The failed Ohio ballot initiative provided some guidance on what not to do as different groups move forward to get their own initiatives on the California ballot for the legalization of recreational marijuana. The Chronicle summarized five take-aways that those drafting ballots should consider in order to maximize the chances they will successfully be able to get laws passed allowing marijuana for recreational use in California.
Five Tips on Legalizing Cannabis for Recreational Use in California
Ohio’s ballot measure was called Issue 3, and most experts believe the measure failed as a result of issues related to money and control. Five things that can be learned by advocates of legalization include:
- The importance of keeping cartels out. Issue 3 gave the authority to grow marijuana to only 10 growing sites in the state. The sites were owned by wealthy financial backers of the ballot initiative. Voters did not like the idea of creating a monopoly. Issue 2, a ballot measure which actually passed, would have prevented monopolies from being written into the state constitution.
- Money is not enough. Supporters of legalizing cannabis in Ohio spent $20 million, which is about the same amount of money that experts suggest will be needed for recreational marijuana legalization to pass in California. Despite outspending opponents by 30 to 1 at various points, the initiative still failed. This is because money alone is not enough- the source of the money matters.
- Timing is important: The ballot initiative in Ohio was voted on in a non-presidential election year. Voters during off years generally tend to be older and to be more conservative. California’s Proposition 19, which would have allowed legal recreational marijuana, also failed in an off-year election in 2010.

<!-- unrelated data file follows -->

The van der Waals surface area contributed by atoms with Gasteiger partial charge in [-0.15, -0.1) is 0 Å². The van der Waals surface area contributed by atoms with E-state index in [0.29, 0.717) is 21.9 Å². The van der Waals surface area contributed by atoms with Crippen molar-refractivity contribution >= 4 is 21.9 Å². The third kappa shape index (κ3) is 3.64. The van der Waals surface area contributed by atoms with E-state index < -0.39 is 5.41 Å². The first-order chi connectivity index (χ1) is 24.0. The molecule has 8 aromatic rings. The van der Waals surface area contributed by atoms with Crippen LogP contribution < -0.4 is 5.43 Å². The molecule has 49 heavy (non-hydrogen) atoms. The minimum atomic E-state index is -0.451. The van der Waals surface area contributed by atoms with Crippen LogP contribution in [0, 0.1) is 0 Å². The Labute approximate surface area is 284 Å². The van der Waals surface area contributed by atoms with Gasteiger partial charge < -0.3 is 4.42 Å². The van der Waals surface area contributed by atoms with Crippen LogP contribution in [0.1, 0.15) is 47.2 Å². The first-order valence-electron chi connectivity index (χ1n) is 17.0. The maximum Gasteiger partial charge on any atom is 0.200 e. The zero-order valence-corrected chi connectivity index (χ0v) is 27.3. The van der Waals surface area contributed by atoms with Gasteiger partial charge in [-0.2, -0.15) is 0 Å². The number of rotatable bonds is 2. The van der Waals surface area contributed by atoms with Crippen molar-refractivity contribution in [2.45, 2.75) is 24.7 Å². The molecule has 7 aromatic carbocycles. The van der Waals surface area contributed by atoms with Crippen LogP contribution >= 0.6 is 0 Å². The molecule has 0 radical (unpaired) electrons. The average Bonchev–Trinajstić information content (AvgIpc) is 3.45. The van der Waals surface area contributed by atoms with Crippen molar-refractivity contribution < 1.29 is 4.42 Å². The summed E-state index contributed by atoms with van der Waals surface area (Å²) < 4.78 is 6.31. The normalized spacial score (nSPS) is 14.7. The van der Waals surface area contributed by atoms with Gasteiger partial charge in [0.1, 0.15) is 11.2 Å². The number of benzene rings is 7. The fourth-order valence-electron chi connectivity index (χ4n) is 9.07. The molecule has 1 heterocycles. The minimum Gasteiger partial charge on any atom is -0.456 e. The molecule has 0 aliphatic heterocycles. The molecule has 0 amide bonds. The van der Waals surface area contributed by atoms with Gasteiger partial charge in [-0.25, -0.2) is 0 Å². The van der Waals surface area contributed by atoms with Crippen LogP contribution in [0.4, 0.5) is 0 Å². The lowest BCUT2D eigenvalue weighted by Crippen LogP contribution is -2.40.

- Building a foundation is essential. Ohio was the first state to try to go straight to legalization for both recreational and medicinal use. States that have been successful have built medicinal marijuana markets first. Public education is also key to changing minds and convincing the public to vote for legalization for recreational use.
- Consensus is key. There are currently 18 groups in California which have submitted proposals for legalization of medical marijuana, all of whom are trying to get their proposed ballot propositions on the 2016 ballot. Ten of the measures have been given a title and summary by the state’s attorney general, so efforts can begin to obtain necessary signatures. However, with so many competing propositions, funding will be spread too thin and the overall effort towards legalization could be harmed if a united front is not presented.
It is important for California to move forward with legalizing recreational marijuana, as other states have. Los Angeles marijuana lawyers know that public support is generally in favor of legalization but the process of getting the laws passed needs to be done right. Hopefully, Californians will learn from the mistakes made in Ohio and their ballot measure will be a much more successful one in 2016.
The Los Angeles CANNABIS LAW Group represents growers, dispensaries, collectives, patients and those facing marijuana charges. Call us at 714-937-2050.
More Blog Entries:
CA Legislative Aide Accepted Marijuana Gifts, July 15, 2015, Los Angeles Marijuana Attorney Blog